Looking Back, Looking Forward.
It’s what we do this time of year. The holidays bring us together with family and friends. We find ourselves cataloging who sent us greeting cards this year, what gifts we gave, who hosted the last Christmas dinner, and whose turn it is to host the SuperBowl party. The children are older, but they seem to already have the latest gadgets. The old folks are …us…when did that happen? Between preparing meals and packing up decorations, we pause to rewind a few photos and find tears welling up in our eyes as we laugh at the clothing we thought so cool and remember the moments we now realize were allowed to pass too quickly.
Time and Life magazines, USAToday and the TVGuide channel will rehearse the best and worst of the past year. The broadcasts will give us permission to demonize those whose political affiliations are different from our own, while raising our concern regarding national security, the global economy, and local eduction. Some will alert us to those who suffer in poverty, before inserting a commercial teasing us to upgrade to digital cable with additional movie channels. Between celebrity meltdowns, sports scandals, and divorce drama, we will be reminded of earthquakes, tsunamis, overthrown dictators, and market crashes. We will remember where we were when…and start conversations that recall relatives, friends, neighbors, and teachers who have stepped from this life to life eternal. And we we begin to make promises to ourselves this next year we will be different.
We will be different. But not in the magnanimous ways we imagine. Our January diets will be attacked by Valentine’s Day chocolate. Our recommitment to timeliness will be thwarted by an extra-long email that we pause to read or a cellphone call we take while remaining parked at the curb. Our pledge to study more will be forgotten as we accept one more Wii-challlenge or read one more Facebook update. Our efforts to feed the hungry, visit the sick, or support a charity will be forgotten after one Habitat weekend, writing a single check, or one youth sponsored spaghetti dinner. And this time next year, we will make the same promises, with the same earnestness, and the same short-lived commitments.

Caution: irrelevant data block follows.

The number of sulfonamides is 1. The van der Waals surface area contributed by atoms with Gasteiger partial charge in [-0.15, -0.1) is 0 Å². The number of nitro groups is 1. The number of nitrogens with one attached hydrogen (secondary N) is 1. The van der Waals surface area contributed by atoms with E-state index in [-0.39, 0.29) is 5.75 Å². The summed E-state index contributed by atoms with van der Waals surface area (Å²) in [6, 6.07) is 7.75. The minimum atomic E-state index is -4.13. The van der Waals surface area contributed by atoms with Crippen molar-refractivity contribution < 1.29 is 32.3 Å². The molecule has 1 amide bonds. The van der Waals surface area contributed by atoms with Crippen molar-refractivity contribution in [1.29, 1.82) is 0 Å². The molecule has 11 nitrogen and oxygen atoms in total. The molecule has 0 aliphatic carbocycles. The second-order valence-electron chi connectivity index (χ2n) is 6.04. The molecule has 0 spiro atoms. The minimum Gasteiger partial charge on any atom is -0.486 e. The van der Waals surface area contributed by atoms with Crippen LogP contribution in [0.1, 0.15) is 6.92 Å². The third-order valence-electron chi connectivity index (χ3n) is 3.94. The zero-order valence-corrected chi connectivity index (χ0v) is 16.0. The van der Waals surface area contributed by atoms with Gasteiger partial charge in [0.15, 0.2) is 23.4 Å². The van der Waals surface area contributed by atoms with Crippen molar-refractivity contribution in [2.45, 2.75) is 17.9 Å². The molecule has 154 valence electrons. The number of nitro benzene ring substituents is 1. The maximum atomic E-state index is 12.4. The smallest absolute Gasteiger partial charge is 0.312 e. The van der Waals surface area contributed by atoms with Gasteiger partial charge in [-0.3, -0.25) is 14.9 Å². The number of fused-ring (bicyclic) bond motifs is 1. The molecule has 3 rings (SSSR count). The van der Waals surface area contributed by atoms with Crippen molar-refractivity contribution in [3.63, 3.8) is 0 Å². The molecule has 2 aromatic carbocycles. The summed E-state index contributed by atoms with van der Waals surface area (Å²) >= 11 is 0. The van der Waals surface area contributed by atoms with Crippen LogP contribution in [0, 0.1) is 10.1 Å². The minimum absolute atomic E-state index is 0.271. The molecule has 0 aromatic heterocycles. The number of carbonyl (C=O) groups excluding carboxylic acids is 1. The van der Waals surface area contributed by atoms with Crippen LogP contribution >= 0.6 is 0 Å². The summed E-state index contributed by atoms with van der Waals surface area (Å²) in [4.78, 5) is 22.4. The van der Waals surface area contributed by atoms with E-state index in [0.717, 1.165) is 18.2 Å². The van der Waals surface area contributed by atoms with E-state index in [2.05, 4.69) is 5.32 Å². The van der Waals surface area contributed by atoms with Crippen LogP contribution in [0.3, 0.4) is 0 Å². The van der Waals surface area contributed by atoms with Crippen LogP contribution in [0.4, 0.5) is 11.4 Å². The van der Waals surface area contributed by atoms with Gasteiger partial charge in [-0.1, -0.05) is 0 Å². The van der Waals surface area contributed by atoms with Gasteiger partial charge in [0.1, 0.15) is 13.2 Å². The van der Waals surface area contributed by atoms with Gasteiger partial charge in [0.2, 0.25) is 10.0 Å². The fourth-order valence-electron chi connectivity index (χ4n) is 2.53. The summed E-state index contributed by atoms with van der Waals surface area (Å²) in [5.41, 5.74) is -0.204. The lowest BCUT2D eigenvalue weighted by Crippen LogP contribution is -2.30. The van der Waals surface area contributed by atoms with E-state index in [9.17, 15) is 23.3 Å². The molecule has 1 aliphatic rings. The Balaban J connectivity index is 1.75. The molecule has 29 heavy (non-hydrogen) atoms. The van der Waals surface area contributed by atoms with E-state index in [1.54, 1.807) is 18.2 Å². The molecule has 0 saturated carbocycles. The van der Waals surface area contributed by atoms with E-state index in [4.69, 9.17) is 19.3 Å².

If you recognize this pattern, dare I suggest you look back for something different. The best moments and fondest memories rarely were planned, organized, and designed. The pictures that captured the funniest moments were not posed. The most significant changes resulted from our response to things external to our control. Our best efforts in public mirror are habits from home. Who are you? Look back. A consideration of who you are might impact what you do more that deciding who you want to become. Looking forward from this vantage point can take a whole lot of pressure off some of our promises, resolutions, and extreme makeover commitments.
Living with integrity is not always easy in a society that says we need one more device, another outfit, and to switch telephone carriers one more time. Look back at who you are: a daughter or son, a sibling, a spouse; A neighbor, co-worker, friend; the stranger in the grocery line, the person sitting in the restaurant booth, the guest in a hotel. Remember, what it means to be Christian is simply to be like Christ. Humanity was created to be reflections of the the Creator. Our very personhood is the opportunity to be a glimpse of the glory of God right where we are – a home, school, or office. Everything else is consequential.
Looking forward, instead of a major overhaul, what if you make one resolution each day for the next year. A single undertaking, that you recommitment to when you awaken each morning for the next year. Make it something that can expand to every aspect of your life, so you can achieve it whether you are driving the kids to school, or standing in a grocery line. Something that requires an authentic expression in every facet of your existence. Make a tangible decision that impacts what movies you will see, and the books you read; what jokes you laugh at, and who they tease; how you spend your money, on what; what meals you prepare, for whom; how often you work late, and why. Each day, for the next year, what if we simply tried to be what we already are and see how God can be glorified through our lives. Instead of being driven by the commercials, what if today our goal is to be a commercial for God.